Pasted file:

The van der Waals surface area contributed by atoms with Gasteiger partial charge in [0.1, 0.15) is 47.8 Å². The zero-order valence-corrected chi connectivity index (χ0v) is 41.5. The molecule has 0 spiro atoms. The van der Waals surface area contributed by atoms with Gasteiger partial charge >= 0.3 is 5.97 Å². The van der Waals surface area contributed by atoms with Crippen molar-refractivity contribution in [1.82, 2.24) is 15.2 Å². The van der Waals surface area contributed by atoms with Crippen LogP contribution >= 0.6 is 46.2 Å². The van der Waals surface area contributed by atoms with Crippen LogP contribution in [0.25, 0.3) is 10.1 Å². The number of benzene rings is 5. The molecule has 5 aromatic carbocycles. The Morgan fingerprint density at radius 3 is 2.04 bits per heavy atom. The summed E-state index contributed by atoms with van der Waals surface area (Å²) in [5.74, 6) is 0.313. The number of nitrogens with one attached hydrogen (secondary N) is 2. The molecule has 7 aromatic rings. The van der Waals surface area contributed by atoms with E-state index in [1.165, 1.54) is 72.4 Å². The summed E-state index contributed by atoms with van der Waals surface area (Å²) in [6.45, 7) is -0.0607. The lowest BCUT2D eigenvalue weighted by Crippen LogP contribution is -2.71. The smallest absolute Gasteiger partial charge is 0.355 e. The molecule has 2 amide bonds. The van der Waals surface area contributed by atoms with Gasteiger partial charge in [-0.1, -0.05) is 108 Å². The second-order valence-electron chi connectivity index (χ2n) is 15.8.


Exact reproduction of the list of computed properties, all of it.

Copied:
The van der Waals surface area contributed by atoms with Gasteiger partial charge in [0.1, 0.15) is 47.8 Å². The zero-order valence-corrected chi connectivity index (χ0v) is 41.5. The molecule has 0 spiro atoms. The van der Waals surface area contributed by atoms with Gasteiger partial charge >= 0.3 is 5.97 Å². The van der Waals surface area contributed by atoms with Crippen molar-refractivity contribution in [1.82, 2.24) is 15.2 Å². The van der Waals surface area contributed by atoms with Crippen LogP contribution >= 0.6 is 46.2 Å². The van der Waals surface area contributed by atoms with Crippen LogP contribution in [0.25, 0.3) is 10.1 Å². The number of benzene rings is 5. The molecule has 5 aromatic carbocycles. The Morgan fingerprint density at radius 3 is 2.04 bits per heavy atom. The summed E-state index contributed by atoms with van der Waals surface area (Å²) in [5.74, 6) is 0.313. The number of nitrogens with one attached hydrogen (secondary N) is 2. The molecule has 7 aromatic rings. The van der Waals surface area contributed by atoms with E-state index in [1.165, 1.54) is 72.4 Å². The summed E-state index contributed by atoms with van der Waals surface area (Å²) in [6.45, 7) is -0.0607. The lowest BCUT2D eigenvalue weighted by Crippen LogP contribution is -2.71. The smallest absolute Gasteiger partial charge is 0.355 e. The molecule has 2 amide bonds. The van der Waals surface area contributed by atoms with Gasteiger partial charge in [-0.1, -0.05) is 108 Å². The second-order valence-electron chi connectivity index (χ2n) is 15.8.